For class: Were you able to pay close attention to the entire film? What was the effect on your attention span to watch 95 minutes of curated gifs? Did the music help you focus and connect?


  9. Question for Fleischauer: Is there something that sparked or birthed this idea/what is the “why” factor for this film? What do you think tracing this evolution is important?

    Question for Class: Is there a way to deracialize gif culture? If not, do we think it will progressively become more violently racial and out of control?


  10. Fleischauer: Certain themes that are recognizable to internet culture (such as cats and pizza) seem to appear throughout your film. Did you actively search for these themes while creating the film or did they seem to appear as you were finding them? Also what sites and/or apps did you use to find all of these gifs?

    Class: Thinking about gifs in terms of performance, how does ones use of a gif in a conversation influence that flow or tone of the conversation. Do you find they are used more often at the beginning, end, or middle and are you more likely to use gifs with people you know?


  11. Fleischauer: Why did you choose to include such creepy images and creepy music?
    Class: How does using “black lingo” on social media relate to using black reaction gifs? Is this much worse?


  12. Fleischauer: What did your selection process look like? What are some of the qualities you looked for in the gifs that made it into the final film?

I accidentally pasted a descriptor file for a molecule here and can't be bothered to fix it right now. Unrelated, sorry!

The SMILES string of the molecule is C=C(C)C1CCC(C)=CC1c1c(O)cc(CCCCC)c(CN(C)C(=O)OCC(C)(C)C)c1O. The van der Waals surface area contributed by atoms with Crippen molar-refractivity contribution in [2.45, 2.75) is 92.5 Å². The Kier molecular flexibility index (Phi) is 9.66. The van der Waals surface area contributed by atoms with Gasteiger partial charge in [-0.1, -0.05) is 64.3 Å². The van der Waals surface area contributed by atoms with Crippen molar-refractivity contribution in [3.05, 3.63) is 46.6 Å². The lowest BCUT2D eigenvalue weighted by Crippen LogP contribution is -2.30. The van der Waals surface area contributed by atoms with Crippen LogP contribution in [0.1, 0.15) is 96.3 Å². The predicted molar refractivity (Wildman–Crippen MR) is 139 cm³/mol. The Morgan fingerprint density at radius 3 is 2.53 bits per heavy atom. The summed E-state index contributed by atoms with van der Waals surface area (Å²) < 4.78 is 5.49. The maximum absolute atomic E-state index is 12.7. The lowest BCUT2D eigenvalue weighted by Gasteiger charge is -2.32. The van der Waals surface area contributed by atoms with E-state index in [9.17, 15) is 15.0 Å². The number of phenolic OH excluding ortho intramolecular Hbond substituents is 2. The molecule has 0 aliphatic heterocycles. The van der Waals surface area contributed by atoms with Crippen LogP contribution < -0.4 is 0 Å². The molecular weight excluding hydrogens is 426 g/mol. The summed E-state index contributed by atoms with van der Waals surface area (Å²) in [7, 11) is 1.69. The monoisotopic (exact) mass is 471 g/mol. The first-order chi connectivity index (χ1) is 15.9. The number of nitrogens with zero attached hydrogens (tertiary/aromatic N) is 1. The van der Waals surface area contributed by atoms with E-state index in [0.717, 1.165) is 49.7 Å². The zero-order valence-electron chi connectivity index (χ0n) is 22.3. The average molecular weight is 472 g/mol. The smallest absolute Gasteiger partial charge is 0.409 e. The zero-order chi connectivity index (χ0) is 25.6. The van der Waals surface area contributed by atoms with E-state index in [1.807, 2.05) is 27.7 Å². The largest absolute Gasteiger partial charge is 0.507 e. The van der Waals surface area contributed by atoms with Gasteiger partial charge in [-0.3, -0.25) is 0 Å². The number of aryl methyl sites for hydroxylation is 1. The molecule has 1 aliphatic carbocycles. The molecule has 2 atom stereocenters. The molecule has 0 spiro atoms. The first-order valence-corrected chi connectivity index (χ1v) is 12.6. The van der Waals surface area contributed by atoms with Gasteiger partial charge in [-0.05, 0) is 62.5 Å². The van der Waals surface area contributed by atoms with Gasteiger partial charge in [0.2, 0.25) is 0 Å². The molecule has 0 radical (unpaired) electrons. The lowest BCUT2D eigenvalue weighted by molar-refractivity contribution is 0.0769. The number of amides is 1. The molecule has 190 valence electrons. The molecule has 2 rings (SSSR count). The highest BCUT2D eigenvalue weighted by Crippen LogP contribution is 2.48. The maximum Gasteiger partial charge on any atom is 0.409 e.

General: What is the significance of the looping quality of GIFs? It may be relevant to talk about this in relation to vines, which are also looping videos, only with sound.


  13. Fleischauer: What was the selection process like? First, How’d you narrow it down to 3000 GIFs? Next, musical selection? Why the looping and 3 frame repetition?
    Personally, this film felt like an endurance/ tolerance test where you sit in front of and get inundated, so what was the original intention of the film and I guess making this so long?

    General: How do you perceive the history of a GIF? We spoke about Memes in the sense of history, but also life-span; what would that look like for a GIF?


  14. Question for Fleischauer: How have audiences reacted to this film? Have there been any negative responses?

    Question for Class: Were you able to recognize some of the gifs from the film? Either the gif itself, the pop culture it was taken from (such as movies and tv shows), or perhaps from the type of website it would be used on?


  15. Question for Fleischauer: Why did you feel the need to explain your acquisition process/that these are unoriginal gifs in the first place?

    Question for Class: What were the gifs that most caught your eye and why? What does this say about our current culture ie why did people laugh at the cats?


  16. Question for Fleischauer: Many of the GIFs in the film looked like they predated 2007; they had the aesthetic quality of something that I remember seeing as someone’s online signature on a forum board. Why did you choose to primarily include these GIF’s, and not the more glossy 60fps GIFs we see on a site like reddit?

    Question for Class: What is the aesthetic significance and the cultural politics implicated by the looping aspect of the GIF?


  17. Fleischauer: Do you find any of your chosen GIFs offensive? If so, why include them?

    Class: Were you able to pay attention for the entirety of the film? Were there segments that made it hard to keep focused? Any segments that brought you back into it?


  18. Question for Fleischauer: How was your work shaped by the fact that GIFs are an art form that is mainly used for interpersonal communication?

    Question for the class: is there a way to police/stop digital blackface?